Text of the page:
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Assessing a model of Pacific Northwest harmful algal bloom transport as a decision-support tool.

  • Stone, Hally B1
  • Banas, Neil S2
  • MacCready, Parker3
  • Trainer, Vera L4
  • Ayres, Daniel L5
  • Hunter, Matthew V6
  • 1 School of Oceanography, University of Washington, 1503 NE Boat St., Box 357940, Seattle, WA 98195, USA. Electronic address: [email protected].
  • 2 Department of Mathematics & Statistics, University of Strathclyde, 26 Richmond St., Glasgow, G1 1XH, UK.
  • 3 School of Oceanography, University of Washington, 1503 NE Boat St., Box 357940, Seattle, WA 98195, USA.
  • 4 Environmental and Fisheries Science Division, National Marine Fisheries Service, Northwest Fisheries Science Center, National Oceanic and Atmospheric Administration, 2725 Montlake Blvd. E., Seattle, WA 98112, USA.
  • 5 Washington Department of Fish & Wildlife, 48 Devonshire Rd., Montesano, WA 98563, USA.
  • 6 Marine Resources Program, Oregon Department of Fish & Wildlife, 2001 Marine Dr. Suite 120, Astoria, OR 97013, USA.
Published Article
Harmful algae
Publication Date
Nov 01, 2022
DOI: 10.1016/j.hal.2022.102334
PMID: 36344195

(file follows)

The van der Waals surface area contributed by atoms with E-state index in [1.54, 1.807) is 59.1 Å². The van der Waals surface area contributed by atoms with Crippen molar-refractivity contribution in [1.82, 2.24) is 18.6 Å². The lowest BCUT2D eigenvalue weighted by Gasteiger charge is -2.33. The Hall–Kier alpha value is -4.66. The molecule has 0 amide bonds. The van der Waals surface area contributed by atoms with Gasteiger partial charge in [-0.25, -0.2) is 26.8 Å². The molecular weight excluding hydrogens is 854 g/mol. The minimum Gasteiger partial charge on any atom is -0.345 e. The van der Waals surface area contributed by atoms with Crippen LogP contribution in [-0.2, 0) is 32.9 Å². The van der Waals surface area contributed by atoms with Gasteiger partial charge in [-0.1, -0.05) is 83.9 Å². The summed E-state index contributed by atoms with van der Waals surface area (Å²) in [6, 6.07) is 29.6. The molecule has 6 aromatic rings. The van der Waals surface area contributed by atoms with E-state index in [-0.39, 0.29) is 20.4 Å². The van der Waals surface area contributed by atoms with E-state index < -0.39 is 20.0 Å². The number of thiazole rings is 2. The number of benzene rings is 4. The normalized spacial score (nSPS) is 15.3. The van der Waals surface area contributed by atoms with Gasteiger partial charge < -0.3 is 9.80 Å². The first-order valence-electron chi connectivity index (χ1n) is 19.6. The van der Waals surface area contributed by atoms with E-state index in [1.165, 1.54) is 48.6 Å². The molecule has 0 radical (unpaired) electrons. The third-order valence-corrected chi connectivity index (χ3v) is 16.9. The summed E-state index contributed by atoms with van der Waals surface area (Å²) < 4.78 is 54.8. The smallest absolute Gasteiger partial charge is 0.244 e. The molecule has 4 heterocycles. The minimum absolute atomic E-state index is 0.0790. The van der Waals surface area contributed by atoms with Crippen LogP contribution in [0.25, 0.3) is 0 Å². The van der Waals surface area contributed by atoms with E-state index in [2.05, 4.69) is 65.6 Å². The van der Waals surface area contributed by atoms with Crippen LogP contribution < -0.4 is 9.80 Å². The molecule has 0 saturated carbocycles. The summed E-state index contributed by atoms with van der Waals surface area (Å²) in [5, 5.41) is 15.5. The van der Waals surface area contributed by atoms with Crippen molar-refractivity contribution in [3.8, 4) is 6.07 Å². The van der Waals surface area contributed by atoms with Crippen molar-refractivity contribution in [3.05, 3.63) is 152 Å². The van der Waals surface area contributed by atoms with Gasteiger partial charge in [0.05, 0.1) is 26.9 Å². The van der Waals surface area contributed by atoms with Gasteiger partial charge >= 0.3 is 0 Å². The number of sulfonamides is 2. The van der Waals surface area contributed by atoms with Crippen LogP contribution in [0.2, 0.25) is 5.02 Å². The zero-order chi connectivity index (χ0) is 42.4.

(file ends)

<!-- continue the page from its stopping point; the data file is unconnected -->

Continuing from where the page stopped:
In the Pacific Northwest, blooms of the diatom Pseudo-nitzschia (PN) sometimes produce domoic acid, a neurotoxin that causes amnesic shellfish poisoning, leading to a Harmful Algal Bloom (HAB) event. The Pacific Northwest (PNW) HAB Bulletin project, a partnership between academic, government, and tribal stakeholders, uses a combination of beach and offshore monitoring data and ocean forecast modeling to better understand the formation, evolution, and transport of HABs in this region. This project produces periodic Bulletins to inform local stakeholders of current and forecasted conditions. The goal of this study was to help improve how the forecast model is used in the Bulletin's preparation through a retrospective particle-tracking experiment. Using past observations of beach PN cell counts, events were identified that likely originated in the Juan de Fuca eddy, a known PN hotspot, and then particle tracks were used in the model to simulate these events. A variety of "beaching definitions" were tested, based on both water depth and distance offshore, to define when a particle in the model was close enough to the coast that it was likely to correspond to cells appearing in the intertidal zone and in shellfish diets, as well as a variety of observed PN cell thresholds to determine what cell count should be used to describe an event that would warrant further action. The skill of these criteria was assessed by determining the fraction of true positives, true negatives, false positives, and false negatives within the model in comparison with observations, as well as a variety of derived model performance metrics. This analysis suggested that for our stakeholders' purposes, the most useful beaching definition is the 30 m isobath and the most useful PN cell threshold for coincident field-based sample PN density estimates is 10,000 PN cells/L. Lastly, the performance of a medium-resolution (1.5 km horizontal resolution) version of the model was compared with that of a high-resolution (0.5 km horizontal resolution) version, the latter currently used in forecasting for the PNW HAB Bulletin project. This analysis includes a direct comparison of the two model resolutions for one overlapping year (2017). These results suggested that a narrower, more realistic beaching definition is most useful in a high-resolution model, while a wider beaching definition is more appropriate in a lower resolution model like the medium-resolution version used in this analysis. Overall, this analysis demonstrated the importance of incorporating stakeholder needs into the statistical approach in order to generate the most effective decision-support information from oceanographic modeling. Copyright © 2022 The Author(s). Published by Elsevier B.V. All rights reserved.

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